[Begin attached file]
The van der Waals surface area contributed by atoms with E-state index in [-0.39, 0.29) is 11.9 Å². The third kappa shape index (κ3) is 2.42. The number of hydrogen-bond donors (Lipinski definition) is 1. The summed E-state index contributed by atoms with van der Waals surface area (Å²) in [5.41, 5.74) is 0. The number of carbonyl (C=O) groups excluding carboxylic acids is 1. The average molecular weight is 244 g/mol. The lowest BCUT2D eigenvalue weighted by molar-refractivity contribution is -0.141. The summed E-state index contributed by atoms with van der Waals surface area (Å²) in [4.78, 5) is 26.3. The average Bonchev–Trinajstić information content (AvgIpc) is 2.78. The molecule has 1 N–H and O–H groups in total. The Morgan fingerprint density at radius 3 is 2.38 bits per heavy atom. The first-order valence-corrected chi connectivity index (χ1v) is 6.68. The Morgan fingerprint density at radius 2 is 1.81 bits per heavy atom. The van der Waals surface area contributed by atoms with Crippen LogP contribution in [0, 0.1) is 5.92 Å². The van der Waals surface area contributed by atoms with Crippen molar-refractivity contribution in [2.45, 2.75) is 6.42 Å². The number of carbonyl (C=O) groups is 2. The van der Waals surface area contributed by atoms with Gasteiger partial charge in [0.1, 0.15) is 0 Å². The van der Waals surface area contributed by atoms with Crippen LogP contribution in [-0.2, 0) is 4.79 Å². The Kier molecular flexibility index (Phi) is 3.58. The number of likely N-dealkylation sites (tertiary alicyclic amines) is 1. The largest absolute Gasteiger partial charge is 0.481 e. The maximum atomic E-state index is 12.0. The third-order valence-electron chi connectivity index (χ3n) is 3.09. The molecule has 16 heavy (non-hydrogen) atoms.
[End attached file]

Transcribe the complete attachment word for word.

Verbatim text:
The van der Waals surface area contributed by atoms with E-state index in [-0.39, 0.29) is 11.9 Å². The third kappa shape index (κ3) is 2.42. The number of hydrogen-bond donors (Lipinski definition) is 1. The summed E-state index contributed by atoms with van der Waals surface area (Å²) in [5.41, 5.74) is 0. The number of carbonyl (C=O) groups excluding carboxylic acids is 1. The average molecular weight is 244 g/mol. The lowest BCUT2D eigenvalue weighted by molar-refractivity contribution is -0.141. The summed E-state index contributed by atoms with van der Waals surface area (Å²) in [4.78, 5) is 26.3. The average Bonchev–Trinajstić information content (AvgIpc) is 2.78. The molecule has 1 N–H and O–H groups in total. The Morgan fingerprint density at radius 3 is 2.38 bits per heavy atom. The first-order valence-corrected chi connectivity index (χ1v) is 6.68. The Morgan fingerprint density at radius 2 is 1.81 bits per heavy atom. The van der Waals surface area contributed by atoms with Crippen LogP contribution in [0, 0.1) is 5.92 Å². The van der Waals surface area contributed by atoms with Crippen molar-refractivity contribution in [2.45, 2.75) is 6.42 Å². The number of carbonyl (C=O) groups is 2. The van der Waals surface area contributed by atoms with Gasteiger partial charge in [0.1, 0.15) is 0 Å². The van der Waals surface area contributed by atoms with Crippen LogP contribution in [-0.2, 0) is 4.79 Å². The Kier molecular flexibility index (Phi) is 3.58. The number of likely N-dealkylation sites (tertiary alicyclic amines) is 1. The largest absolute Gasteiger partial charge is 0.481 e. The maximum atomic E-state index is 12.0. The third-order valence-electron chi connectivity index (χ3n) is 3.09. The molecule has 16 heavy (non-hydrogen) atoms.